Open the Military Closet
Back during the initial fuss about "don't ask, don't tell," I went over to the Pentagon to see the chairman of the Joint Chiefs of Staff. We mostly discussed the situation in the Balkans and the pressure on President Bill Clinton to militarily intervene. Then I asked about gays in the military and the chairman, who was opposed, asked me what I thought the reaction would be if two male soldiers took to the dance floor at some military base. No different, I answered, than if a black man danced with a white woman at the same base about 50 years earlier. Colin Powell seemed taken aback and I thought, naively, that "don't ask don't tell" was doomed.
Now it is 16 years later and "don't ask, don't tell" is still the law of the land. Since 1993, more than 13,000 troops have been discharged for being gay. Last year, 619 military personnel got the boot, a number that has held more or less constant in recent years. Some of them had invaluable specialties, such as fluency in Arabic.
In the view of many present and former military officers, changing the policy to allow openly gay people to serve would prove a disaster. In a letter to President Obama, more than 1,000 of them argued that valuable officers and noncoms would leave the services if gays were tolerated, while concerned parents would withhold permission for their sons or daughters to enlist if, God forbid, homosexuals were openly in the ranks. This is nonsense.
American society has changed radically in the past two decades. It would now be ludicrous for members of Congress to rush down to military bases to gauge the distance between bunks -- as was once done. Gays have taken their place in society without much fuss. They are everywhere -- tolerated or welcomed, ignored or celebrated, but rare is the workplace that does not have people who are openly gay. This is a refreshing development.
Some African Americans recoil from the notion that homosexuality is a civil right. After all, nowhere were there rules and regulations -- backed often by violence -- that treated gays as whites did blacks. What's more, in the (wrong) thinking of some, homosexuality is a choice made for whatever reason, while being black is a matter of birth. The facts, though, are otherwise. Homosexuality is also a matter of birth. It is who they are -- and who they have every right to be.
The admirals and generals who oppose repealing "don't ask, don't tell" are out of touch with American society. They live in a cloistered world that has not changed while much of America has. What's more, they ignore or dismiss the lesson of other countries. Britain, Denmark and Israel, among other nations, allow openly gay men to serve in their armed forces. You can dismiss Britain and Denmark if you want to, but Israel is a different matter. Its army does not play games.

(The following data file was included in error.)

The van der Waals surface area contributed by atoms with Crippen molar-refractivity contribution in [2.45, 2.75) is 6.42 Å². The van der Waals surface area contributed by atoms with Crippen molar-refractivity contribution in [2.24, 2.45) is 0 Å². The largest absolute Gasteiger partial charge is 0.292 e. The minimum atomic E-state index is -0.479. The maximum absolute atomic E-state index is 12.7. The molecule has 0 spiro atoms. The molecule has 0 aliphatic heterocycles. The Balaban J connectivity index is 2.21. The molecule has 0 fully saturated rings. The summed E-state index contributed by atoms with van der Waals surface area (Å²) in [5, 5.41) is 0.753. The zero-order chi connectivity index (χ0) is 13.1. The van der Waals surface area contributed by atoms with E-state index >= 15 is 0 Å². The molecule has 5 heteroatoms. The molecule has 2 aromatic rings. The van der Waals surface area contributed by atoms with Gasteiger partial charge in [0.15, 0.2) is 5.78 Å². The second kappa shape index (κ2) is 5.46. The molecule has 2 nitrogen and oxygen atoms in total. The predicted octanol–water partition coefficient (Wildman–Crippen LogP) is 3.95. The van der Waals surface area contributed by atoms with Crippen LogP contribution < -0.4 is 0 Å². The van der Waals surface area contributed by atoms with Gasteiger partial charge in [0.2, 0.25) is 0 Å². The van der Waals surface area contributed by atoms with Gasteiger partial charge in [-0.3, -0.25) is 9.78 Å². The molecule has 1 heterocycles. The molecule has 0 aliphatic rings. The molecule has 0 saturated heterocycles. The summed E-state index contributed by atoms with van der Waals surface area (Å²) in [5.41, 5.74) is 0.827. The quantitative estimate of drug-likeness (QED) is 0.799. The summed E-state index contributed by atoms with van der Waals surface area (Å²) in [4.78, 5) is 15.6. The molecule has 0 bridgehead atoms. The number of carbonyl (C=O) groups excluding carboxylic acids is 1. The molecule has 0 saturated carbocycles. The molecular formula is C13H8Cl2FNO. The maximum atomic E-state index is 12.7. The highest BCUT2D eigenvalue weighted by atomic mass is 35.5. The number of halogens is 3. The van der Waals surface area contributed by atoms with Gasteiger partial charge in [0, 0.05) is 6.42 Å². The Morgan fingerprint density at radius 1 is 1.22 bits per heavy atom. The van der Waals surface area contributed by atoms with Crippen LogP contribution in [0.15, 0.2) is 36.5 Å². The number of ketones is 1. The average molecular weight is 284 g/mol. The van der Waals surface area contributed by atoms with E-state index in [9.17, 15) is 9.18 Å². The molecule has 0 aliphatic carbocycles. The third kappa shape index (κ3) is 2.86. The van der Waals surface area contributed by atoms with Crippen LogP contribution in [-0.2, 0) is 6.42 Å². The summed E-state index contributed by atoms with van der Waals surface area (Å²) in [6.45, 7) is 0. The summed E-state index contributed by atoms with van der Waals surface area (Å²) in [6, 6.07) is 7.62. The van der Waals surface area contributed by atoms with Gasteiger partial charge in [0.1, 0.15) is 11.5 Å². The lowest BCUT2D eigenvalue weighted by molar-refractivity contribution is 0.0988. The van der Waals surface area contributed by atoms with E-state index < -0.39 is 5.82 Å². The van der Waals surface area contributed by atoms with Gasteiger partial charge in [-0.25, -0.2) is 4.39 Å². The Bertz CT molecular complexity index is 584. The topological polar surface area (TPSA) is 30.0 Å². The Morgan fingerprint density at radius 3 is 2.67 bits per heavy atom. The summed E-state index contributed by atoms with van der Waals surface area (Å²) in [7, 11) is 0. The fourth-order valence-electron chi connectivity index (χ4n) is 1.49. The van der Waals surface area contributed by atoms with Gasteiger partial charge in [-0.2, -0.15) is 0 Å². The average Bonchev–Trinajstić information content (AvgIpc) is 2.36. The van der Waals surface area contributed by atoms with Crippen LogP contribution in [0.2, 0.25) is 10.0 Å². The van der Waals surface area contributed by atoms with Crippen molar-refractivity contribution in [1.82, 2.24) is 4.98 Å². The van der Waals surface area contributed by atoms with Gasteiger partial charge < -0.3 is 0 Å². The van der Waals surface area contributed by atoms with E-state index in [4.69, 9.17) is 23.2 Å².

History speaks volumes here. It was much harder to integrate blacks into the armed forces than it will ever be to have gays come out of the military closet. Of course, there will be resistance to changing "don't ask, don't tell." So what? It's the right thing to do and the military, of all institutions, knows how to enforce discipline. Will there be incidents? You bet. Will a gay man hit on one who is not? Again, you bet. But does this happen all the time with heterosexual women and heterosexual men? Of course. Come-ons are part of life. Same sex or opposite sex, they are not fatal.
Barack Obama is pretty much a perfect package -- smart, articulate, handsome, charming. The only thing he lacks is a bottom line: What, precisely, does he find unacceptable? It's hard to know. His political career has been so brief we don't yet know where he makes his stand -- this far and no further.
It ought to be "don't ask, don't tell." It will cost him -- but not all that much. The fuss will be great and right-wing talk show hosts will make fools of themselves over this issue, but the consequences will be minor. Whatever the cost, though, the cause is right. "Don't ask, don't tell" is a law that recognizes and enforces bigotry and ignorance. Obama ought to trash it, pronto.